deadlifts and squats hurt my back

Discussion in 'General Fitness' started by David K, Feb 13, 2005.

  1. David K

    David K Guest

    The way I do squats and deadlifts hurts my upper back. My lower back
    is fine, no problems. The obvious answer to me is to stay away from
    both of them and do leg exercises using machines, but I was hoping for
    suggestions on a different way to do one of these exercises or a
    similar alternative.

    I'm 6'1" or 6'2", 185lbs, so my height may be making it more difficult
    for me than shorter lifters.

    MY SQUAT:

    About 2 x 10 x 95lbs.

    Bar is chest-high on rack. I step under it, lift off rock, step back,
    dot he squats. I go down to thighs parallel with floor.

    I'm okay immediately afterward, but by a day later I'm feeling lots of
    tension in my upper back. I do try to keep my upper back from rounding
    when doing the lift, but I think it may be happening because of the
    placement of my hands. I feel as if it would solve the problem if I
    didn't have to try to push my arms back so far that my hands can grip
    the bar on my shoulders (I can't make my arms go back that far while
    trying it without the bar).

    I've considered different bar placement on my shoulders, but any
    further back and I feel like I'm about to drop it behind me or hurt my
    arms, and any further forward and it would be on my neck.

    I've tried wide and narrow grips, but they don't seem to make a
    difference.

    It feels better when I keep my gaze on an area of the wall in front of
    me high above me, but it hasn't solved the problem.


    MY DEADLIFT:

    About 2 x 10 x 185lbs.

    Squat down, feet shoulder width apart, feet slightly turned out, bar
    touching shins. Hands grip just outside of feet, alternating grip.
    Legs bent with thighs parallel to floor. Back is almost parallel to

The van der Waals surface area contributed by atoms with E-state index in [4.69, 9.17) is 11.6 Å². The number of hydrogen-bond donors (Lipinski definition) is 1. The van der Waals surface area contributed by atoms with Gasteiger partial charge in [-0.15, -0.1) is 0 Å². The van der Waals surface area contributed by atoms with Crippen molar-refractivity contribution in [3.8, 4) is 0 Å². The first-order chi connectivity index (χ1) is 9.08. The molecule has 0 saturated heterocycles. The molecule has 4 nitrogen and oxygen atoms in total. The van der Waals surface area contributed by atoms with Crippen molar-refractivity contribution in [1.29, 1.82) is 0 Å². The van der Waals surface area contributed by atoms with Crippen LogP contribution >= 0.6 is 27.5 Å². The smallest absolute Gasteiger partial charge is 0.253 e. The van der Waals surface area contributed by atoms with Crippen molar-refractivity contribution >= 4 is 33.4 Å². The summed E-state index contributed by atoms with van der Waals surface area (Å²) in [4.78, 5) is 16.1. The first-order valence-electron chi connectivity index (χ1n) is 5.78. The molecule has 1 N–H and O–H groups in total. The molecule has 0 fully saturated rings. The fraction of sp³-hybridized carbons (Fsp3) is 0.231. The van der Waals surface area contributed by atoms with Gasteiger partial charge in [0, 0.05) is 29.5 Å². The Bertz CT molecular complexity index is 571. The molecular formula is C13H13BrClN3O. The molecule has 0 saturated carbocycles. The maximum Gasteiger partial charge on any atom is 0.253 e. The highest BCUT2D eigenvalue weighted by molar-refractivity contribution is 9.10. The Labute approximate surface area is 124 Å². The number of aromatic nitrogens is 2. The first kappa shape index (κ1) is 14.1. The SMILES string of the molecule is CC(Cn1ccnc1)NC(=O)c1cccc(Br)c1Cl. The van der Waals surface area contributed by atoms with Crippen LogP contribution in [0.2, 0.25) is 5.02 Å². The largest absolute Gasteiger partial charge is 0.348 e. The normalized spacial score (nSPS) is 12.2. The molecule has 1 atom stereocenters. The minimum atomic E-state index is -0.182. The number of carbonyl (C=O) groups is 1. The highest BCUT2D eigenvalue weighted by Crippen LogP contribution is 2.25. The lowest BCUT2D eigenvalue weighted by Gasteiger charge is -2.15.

floor, which might be one problem, but I can't have my back titled any
    further up because otherwise I can't reach the bar on the floor.

    This often exaberated twinges in my upper back, and it got to the
    point where it hurt every time, so I stopped it.

    I also tried sumo-style, feet far apart, feet pointed out more, hands
    close together, palms down, and it helped a little, but the pain in my
    upper back occurred eventually.

    I can't do an alternating grip with sumo-style without twisting my
    body around, one shoulder farther forward than the other.


    And just for kicks, any type of rows make my upper back feel even
    worse than deadlifts or squats, and immediately.

    Any suggestions?

    Dave
     
    Tags:


  2. "David K" <[email protected]> wrote in message
    news:[email protected]
    > The way I do squats and deadlifts hurts my upper back. My lower back
    > is fine, no problems. The obvious answer to me is to stay away from
    > both of them and do leg exercises using machines, but I was hoping for
    > suggestions on a different way to do one of these exercises or a
    > similar alternative.
    >
    > I'm 6'1" or 6'2", 185lbs, so my height may be making it more difficult
    > for me than shorter lifters.
    >
    > MY SQUAT:


    -snip-

    Try working on your shoulder flexibility. Kettlebells are especially
    well suited for this because the weight hangs off the back of your arm,
    making it feel right to let the weight pull you back a little at the top
    and thereby gradually increasing your shoulder flexibility in the
    fore/after plane. Anything that puts the kettlebell overhead can be
    used this way but, just based on my own experience, the military press
    and the snatch would work the best. The nice thing here is that you
    don't have to do anything extra or special in the way of "stretching",
    just lift kettlebells using these movements and with the goal of trying
    to keep the weight behind your ear - the rest will take care of itself.

    And no, oh ye of little faith, this one ain't the same with a dumbbell.
    :)

    > MY DEADLIFT:


    -snip-

    Try pullups or chinups instead of rows.